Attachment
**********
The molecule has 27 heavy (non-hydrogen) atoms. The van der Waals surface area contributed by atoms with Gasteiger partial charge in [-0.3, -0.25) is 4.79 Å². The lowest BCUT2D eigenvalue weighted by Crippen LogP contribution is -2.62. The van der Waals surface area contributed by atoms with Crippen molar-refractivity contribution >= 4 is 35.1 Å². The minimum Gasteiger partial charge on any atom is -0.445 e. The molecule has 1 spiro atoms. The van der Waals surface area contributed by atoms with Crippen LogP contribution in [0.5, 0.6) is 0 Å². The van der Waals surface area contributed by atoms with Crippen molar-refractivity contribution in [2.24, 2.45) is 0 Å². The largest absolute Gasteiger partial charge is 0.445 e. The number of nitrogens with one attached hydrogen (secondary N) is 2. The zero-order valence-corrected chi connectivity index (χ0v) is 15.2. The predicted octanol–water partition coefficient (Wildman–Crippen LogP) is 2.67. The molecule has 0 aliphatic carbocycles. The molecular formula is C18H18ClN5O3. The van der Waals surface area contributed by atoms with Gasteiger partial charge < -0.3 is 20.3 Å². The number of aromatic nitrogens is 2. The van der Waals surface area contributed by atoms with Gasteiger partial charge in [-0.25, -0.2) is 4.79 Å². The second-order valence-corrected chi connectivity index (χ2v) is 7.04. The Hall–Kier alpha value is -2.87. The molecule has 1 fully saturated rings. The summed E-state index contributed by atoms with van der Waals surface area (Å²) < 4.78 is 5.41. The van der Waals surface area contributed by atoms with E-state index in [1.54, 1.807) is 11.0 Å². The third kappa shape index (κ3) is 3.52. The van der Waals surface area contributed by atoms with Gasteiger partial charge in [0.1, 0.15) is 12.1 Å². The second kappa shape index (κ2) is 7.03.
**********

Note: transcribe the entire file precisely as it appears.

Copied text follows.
The molecule has 27 heavy (non-hydrogen) atoms. The van der Waals surface area contributed by atoms with Gasteiger partial charge in [-0.3, -0.25) is 4.79 Å². The lowest BCUT2D eigenvalue weighted by Crippen LogP contribution is -2.62. The van der Waals surface area contributed by atoms with Crippen molar-refractivity contribution >= 4 is 35.1 Å². The minimum Gasteiger partial charge on any atom is -0.445 e. The molecule has 1 spiro atoms. The van der Waals surface area contributed by atoms with Crippen LogP contribution in [0.5, 0.6) is 0 Å². The van der Waals surface area contributed by atoms with Crippen molar-refractivity contribution in [2.24, 2.45) is 0 Å². The largest absolute Gasteiger partial charge is 0.445 e. The number of nitrogens with one attached hydrogen (secondary N) is 2. The zero-order valence-corrected chi connectivity index (χ0v) is 15.2. The predicted octanol–water partition coefficient (Wildman–Crippen LogP) is 2.67. The molecule has 0 aliphatic carbocycles. The molecular formula is C18H18ClN5O3. The van der Waals surface area contributed by atoms with Gasteiger partial charge < -0.3 is 20.3 Å². The number of aromatic nitrogens is 2. The van der Waals surface area contributed by atoms with Gasteiger partial charge in [-0.25, -0.2) is 4.79 Å². The second-order valence-corrected chi connectivity index (χ2v) is 7.04. The Hall–Kier alpha value is -2.87. The molecule has 1 fully saturated rings. The summed E-state index contributed by atoms with van der Waals surface area (Å²) < 4.78 is 5.41. The van der Waals surface area contributed by atoms with E-state index in [1.54, 1.807) is 11.0 Å². The third kappa shape index (κ3) is 3.52. The van der Waals surface area contributed by atoms with Gasteiger partial charge in [0.1, 0.15) is 12.1 Å². The second kappa shape index (κ2) is 7.03.